Selected figure(s)  
 
Figure 5.
Fig. 5. Dimerization surfaces. Stereo view of the superposition of core domain regions that form the symmetrical dimer interface upon DNA binding (one-half of the symmetrical dimer), including the nine structures of Fig. 1 (with the same color code) and the thermostable mutant T-p53C-R249S (PDB code 2BIO)^38 shown in light blue. The various structural elements (L2, L3, H1, H1″) and the boundaries of the corresponding regions (residues 168–195 and 236–250) are indicated. Zinc atoms are shown by the corresponding colored spheres.
Figure 8.
Fig. 8. Different views of the R249S/H168R tetramer bound to DNA. Four core domains (designated A–D) shown in ribbon representation interact with two double-stranded DNA half-sites (shown in grey). The core tetramer is a dimer of dimers: A, B (cyan and red) and C, D (green and magenta). (a) View down the central dyad of the core tetramer. (b) View perpendicular to the central dyad and the DNA helix axis. (c) View down the DNA helix axis.
 
  The above figures are reprinted by permission from Elsevier: J Mol Biol (2009, 385, 249-265) copyright 2009.  
  Figures were selected by an automated process.  

Literature references that cite this PDB file's key reference

  PubMed id Reference
  20516128 A.C.Joerger, and A.R.Fersht (2010).
The tumor suppressor p53: from structures to drug discovery.
  Cold Spring Harb Perspect Biol, 2, a000919.  
20113312 A.Merabet, H.Houlleberghs, K.Maclagan, E.Akanho, T.T.Bui, B.Pagano, A.F.Drake, F.Fraternali, and P.V.Nikolova (2010).
Mutants of the tumour suppressor p53 L1 loop as second-site suppressors for restoring DNA binding to oncogenic p53 mutations: structural and biochemical insights.
  Biochem J, 427, 225-236.  
20696896 D.Coutandin, H.D.Ou, F.Löhr, and V.Dötsch (2010).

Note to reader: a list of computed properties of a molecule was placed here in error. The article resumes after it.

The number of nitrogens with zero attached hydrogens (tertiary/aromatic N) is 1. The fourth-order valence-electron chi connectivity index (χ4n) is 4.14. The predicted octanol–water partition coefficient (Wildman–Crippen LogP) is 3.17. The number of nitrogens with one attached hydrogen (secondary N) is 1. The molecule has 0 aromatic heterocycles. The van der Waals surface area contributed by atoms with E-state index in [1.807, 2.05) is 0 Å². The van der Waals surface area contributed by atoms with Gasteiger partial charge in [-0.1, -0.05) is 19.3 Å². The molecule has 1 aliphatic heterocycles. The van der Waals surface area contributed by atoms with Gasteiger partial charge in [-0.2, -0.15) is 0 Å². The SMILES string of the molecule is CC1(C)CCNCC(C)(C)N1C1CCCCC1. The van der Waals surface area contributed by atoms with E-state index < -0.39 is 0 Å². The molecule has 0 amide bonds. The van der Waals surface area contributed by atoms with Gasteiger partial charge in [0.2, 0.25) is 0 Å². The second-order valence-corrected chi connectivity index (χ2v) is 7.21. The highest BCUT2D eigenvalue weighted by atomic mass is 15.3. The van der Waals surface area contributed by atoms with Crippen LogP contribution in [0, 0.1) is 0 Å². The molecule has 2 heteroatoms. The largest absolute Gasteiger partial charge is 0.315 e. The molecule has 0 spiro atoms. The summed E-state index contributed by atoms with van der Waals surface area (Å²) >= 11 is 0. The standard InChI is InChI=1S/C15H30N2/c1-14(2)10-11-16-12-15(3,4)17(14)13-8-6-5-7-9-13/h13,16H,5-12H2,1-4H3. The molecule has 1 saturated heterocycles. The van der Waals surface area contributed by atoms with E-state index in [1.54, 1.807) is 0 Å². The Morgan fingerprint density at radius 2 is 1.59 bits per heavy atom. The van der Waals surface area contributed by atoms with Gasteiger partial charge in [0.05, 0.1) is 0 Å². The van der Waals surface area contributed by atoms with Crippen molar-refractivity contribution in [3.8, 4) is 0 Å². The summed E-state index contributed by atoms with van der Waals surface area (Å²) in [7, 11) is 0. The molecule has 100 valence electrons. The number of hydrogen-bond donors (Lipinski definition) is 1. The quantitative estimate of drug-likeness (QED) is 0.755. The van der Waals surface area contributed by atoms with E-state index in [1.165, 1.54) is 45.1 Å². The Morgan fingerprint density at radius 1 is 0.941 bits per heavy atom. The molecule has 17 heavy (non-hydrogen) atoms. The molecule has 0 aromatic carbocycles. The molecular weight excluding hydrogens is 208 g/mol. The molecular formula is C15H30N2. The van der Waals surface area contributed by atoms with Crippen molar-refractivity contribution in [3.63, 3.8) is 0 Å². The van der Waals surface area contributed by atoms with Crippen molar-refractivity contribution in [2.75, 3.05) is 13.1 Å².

Tracing the protectors path from the germ line to the genome.
  Proc Natl Acad Sci U S A, 107, 15318-15325.  
20364130 M.Kitayner, H.Rozenberg, R.Rohs, O.Suad, D.Rabinovich, B.Honig, and Z.Shakked (2010).
Diversity in DNA recognition by p53 revealed by crystal structures with Hoogsteen base pairs.
  Nat Struct Mol Biol, 17, 423-429.
PDB codes: 3igk 3igl 3kz8
  20700496 Y.Pan, and R.Nussinov (2010).
Lysine120 interactions with p53 response elements can allosterically direct p53 organization.
  PLoS Comput Biol, 6, 0.  
19717093 P.Hainaut, and K.G.Wiman (2009).
30 years and a long way into p53 research.
  Lancet Oncol, 10, 913-919.  
19693097 R.Brosh, and V.Rotter (2009).
When mutants gain new powers: news from the mutant p53 field.
  Nat Rev Cancer, 9, 701-713.  
19629163 Y.Pan, and R.Nussinov (2009).
Cooperativity dominates the genomic organization of p53-response elements: a mechanistic view.
  PLoS Comput Biol, 5, e1000448.  
The most recent references are shown first. Citation data come partly from CiteXplore and partly from an automated harvesting procedure. Note that this is likely to be only a partial list as not all journals are covered by either method. However, we are continually building up the citation data so more and more references will be included with time. Where a reference describes a PDB structure, the PDB codes are shown on the right.